The clapboard cottage she’d rented huddled in the lee of the mountain, the harbour below a pewter disk under the shifting clouds.
‘Is this all you’ve brought with you?’ Anders eyed Ginny’s wheelie case. ‘You know it gets very cold here in the winter?’
Being a cause for concern for anyone – even a taxi driver – moved her almost to tears.
‘I’ll be fine,’ she said, lifting the case to the kitchen table. ‘I can buy warm clothes here, right?’
He smiled, nodding. ‘Long underwear and Akevitt – that’s how to survive the cold. Camilla left some on the side for you.’ He pointed to the amber coloured bottle. ‘Akevitt, not underwear.’ He chuckled at his own joke.
He was soon gone in a flurry of ‘goodbyes’ and ‘thank yous’, leaving Ginny alone.
In a few days, the snow would start to fall – thick and heavy and isolating.
Would it be isolating enough?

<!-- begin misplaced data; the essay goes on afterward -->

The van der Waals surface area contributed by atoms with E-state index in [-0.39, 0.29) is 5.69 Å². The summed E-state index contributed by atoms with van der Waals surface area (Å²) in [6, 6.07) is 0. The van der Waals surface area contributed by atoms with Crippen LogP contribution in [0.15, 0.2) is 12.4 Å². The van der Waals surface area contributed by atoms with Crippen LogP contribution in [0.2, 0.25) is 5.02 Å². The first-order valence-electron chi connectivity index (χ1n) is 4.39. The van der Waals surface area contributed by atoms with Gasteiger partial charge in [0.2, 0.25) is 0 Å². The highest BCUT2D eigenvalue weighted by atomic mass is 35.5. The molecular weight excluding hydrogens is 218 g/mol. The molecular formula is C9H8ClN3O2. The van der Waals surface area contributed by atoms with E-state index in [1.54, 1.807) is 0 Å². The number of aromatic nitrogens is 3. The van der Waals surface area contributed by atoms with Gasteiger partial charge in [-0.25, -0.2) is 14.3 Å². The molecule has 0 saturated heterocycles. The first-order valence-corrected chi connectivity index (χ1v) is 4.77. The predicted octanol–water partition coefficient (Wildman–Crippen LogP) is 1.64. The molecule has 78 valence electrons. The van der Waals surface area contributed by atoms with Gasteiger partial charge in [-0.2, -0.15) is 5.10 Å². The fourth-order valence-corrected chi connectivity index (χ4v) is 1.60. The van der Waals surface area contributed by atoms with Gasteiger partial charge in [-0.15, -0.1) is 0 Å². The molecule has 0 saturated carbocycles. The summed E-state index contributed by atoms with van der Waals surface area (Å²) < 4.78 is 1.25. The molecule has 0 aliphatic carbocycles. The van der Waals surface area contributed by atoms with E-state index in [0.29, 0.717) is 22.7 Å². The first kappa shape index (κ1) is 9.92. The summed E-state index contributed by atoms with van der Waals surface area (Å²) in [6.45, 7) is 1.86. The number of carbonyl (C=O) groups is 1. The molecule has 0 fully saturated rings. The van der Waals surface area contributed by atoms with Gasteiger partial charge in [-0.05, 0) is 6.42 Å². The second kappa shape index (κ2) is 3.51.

Written for What pegman saw, a prompt using Google streetview. See here to join in and to read the other tales.
Anyone who spends time exploring the wide open plains, narrow gorges, warm shallows and chilly depths of WordPress will be aware of what a wonderfully creative slew of people there are out there.
Every time you discover one of these people it’s as if you’ve stumbled across a nugget of gold, a precious stone you can hold in your palm. And because of the intimate nature of reading, you can feel that discovery is all you’re own, a wonderful secret few others have seen.
But there are some discoveries that should be shouted from the rooftops …
Those of you who take part in the writing prompt What pegman saw will have already discovered the talented writer and fellow Friday Fictioneer K. Rawson‘s stunning short fiction, but did you also know that she’s written a novel for young adults with a great premise and the most timely of subjects?
K herself describes the book as
‘a YA Novel about a teenage girl who writes a computer virus to get revenge on cyberbullies’.
Do take a read of the preview above.